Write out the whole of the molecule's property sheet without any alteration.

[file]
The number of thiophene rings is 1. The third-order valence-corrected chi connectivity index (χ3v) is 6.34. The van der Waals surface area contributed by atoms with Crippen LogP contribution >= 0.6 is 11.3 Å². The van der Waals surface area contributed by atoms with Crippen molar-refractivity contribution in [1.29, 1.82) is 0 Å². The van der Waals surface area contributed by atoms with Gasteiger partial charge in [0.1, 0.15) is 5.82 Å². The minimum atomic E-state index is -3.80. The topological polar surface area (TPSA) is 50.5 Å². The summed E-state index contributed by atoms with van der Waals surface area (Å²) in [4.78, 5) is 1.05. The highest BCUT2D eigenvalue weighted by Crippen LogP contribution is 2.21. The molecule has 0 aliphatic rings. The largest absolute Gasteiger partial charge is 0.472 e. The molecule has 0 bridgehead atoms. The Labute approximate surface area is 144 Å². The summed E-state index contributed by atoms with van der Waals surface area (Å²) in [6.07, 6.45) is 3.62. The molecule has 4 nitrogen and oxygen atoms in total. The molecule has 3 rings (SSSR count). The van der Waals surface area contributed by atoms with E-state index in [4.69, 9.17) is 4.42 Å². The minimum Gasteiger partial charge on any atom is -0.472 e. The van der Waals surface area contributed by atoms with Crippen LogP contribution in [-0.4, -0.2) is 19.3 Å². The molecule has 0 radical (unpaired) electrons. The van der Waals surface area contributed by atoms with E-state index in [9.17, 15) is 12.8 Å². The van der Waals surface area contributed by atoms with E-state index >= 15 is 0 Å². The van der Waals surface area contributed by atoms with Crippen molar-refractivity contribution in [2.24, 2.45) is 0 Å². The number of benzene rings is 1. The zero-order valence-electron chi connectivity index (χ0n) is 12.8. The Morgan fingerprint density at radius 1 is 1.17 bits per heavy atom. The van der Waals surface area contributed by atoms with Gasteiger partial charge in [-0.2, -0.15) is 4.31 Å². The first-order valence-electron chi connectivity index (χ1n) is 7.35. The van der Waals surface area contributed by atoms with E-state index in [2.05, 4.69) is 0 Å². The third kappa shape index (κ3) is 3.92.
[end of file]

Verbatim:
The number of thiophene rings is 1. The third-order valence-corrected chi connectivity index (χ3v) is 6.34. The van der Waals surface area contributed by atoms with Crippen LogP contribution >= 0.6 is 11.3 Å². The van der Waals surface area contributed by atoms with Crippen molar-refractivity contribution in [1.29, 1.82) is 0 Å². The van der Waals surface area contributed by atoms with Gasteiger partial charge in [0.1, 0.15) is 5.82 Å². The minimum atomic E-state index is -3.80. The topological polar surface area (TPSA) is 50.5 Å². The summed E-state index contributed by atoms with van der Waals surface area (Å²) in [4.78, 5) is 1.05. The highest BCUT2D eigenvalue weighted by Crippen LogP contribution is 2.21. The molecule has 0 aliphatic rings. The largest absolute Gasteiger partial charge is 0.472 e. The molecule has 0 bridgehead atoms. The Labute approximate surface area is 144 Å². The summed E-state index contributed by atoms with van der Waals surface area (Å²) in [6.07, 6.45) is 3.62. The molecule has 4 nitrogen and oxygen atoms in total. The molecule has 3 rings (SSSR count). The van der Waals surface area contributed by atoms with E-state index in [4.69, 9.17) is 4.42 Å². The minimum Gasteiger partial charge on any atom is -0.472 e. The van der Waals surface area contributed by atoms with Crippen LogP contribution in [-0.4, -0.2) is 19.3 Å². The molecule has 0 radical (unpaired) electrons. The van der Waals surface area contributed by atoms with E-state index in [9.17, 15) is 12.8 Å². The van der Waals surface area contributed by atoms with E-state index >= 15 is 0 Å². The van der Waals surface area contributed by atoms with Crippen molar-refractivity contribution in [2.24, 2.45) is 0 Å². The number of benzene rings is 1. The zero-order valence-electron chi connectivity index (χ0n) is 12.8. The Morgan fingerprint density at radius 1 is 1.17 bits per heavy atom. The van der Waals surface area contributed by atoms with Gasteiger partial charge in [-0.2, -0.15) is 4.31 Å². The first-order valence-electron chi connectivity index (χ1n) is 7.35. The van der Waals surface area contributed by atoms with E-state index in [2.05, 4.69) is 0 Å². The third kappa shape index (κ3) is 3.92.